“Massing forces in a particular geographic region and attempting to spread the conflagration there has the potential to work,” said Peter Olney, a former organizing director of the International Longshore and Warehouse Union. “I would focus on those metro areas.”
One architect of the union’s strategy in Boston is a recent law school graduate named Kylah Clay, who works as a barista at a unionized store.
On a blistering afternoon in August, Ms. Clay, wearing a tank top and green army pants, sat outside the Boston University store holding a stack of checks that workers came to collect, courtesy of the union’s Starbucks strike fund.
In between, she recalled how she and a colleague had recently ambushed their district manager at another store after he had become slow to respond to their calls and text messages. “We went up to the district manager and started making our demands,” Ms. Clay said.
As Ms. Clay tells it, she knew almost nothing about unions before last year, when company officials began pouring into Buffalo after the campaign had gone public. Among them was Howard Schultz, who was between tours as chief executive. “When Buffalo filed, Howard should have kept his mouth shut,” she said. “I would have never gotten involved.”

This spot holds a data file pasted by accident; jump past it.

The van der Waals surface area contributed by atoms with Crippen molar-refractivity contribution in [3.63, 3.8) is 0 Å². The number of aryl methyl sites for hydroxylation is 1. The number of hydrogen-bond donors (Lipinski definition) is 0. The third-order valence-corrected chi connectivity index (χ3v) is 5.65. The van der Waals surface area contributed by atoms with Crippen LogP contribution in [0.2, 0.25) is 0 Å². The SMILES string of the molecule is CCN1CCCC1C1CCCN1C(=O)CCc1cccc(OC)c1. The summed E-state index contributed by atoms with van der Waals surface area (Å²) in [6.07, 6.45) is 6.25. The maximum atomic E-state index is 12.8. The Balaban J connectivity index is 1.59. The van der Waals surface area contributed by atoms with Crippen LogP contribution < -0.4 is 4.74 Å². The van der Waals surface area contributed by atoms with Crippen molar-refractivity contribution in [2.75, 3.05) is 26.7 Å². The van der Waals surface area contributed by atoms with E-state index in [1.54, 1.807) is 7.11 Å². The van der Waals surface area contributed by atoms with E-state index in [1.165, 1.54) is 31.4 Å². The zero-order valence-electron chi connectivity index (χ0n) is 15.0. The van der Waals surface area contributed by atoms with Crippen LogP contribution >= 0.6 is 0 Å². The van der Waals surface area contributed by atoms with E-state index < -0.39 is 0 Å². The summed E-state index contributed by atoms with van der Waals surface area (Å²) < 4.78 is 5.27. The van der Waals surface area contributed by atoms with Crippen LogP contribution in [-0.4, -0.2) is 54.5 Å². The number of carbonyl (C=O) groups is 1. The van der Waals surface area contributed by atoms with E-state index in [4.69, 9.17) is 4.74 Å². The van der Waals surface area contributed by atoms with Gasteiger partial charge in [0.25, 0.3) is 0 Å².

Employees at her store, where she had first worked during law school, and another Boston-area store filed for union elections in December and won their votes in April. Since then, more than 15 stores in New England have also unionized, most of them with her help. Nationwide, the union has won about 250 out of just over 300 votes.
But adding to the total has become more difficult. “Stores that are easy to organize, that had people in them who were natural leaders, who were excited about it — those have filed already,” said Brick Zurek, a former Starbucks employee in Chicago who helped organize workers there.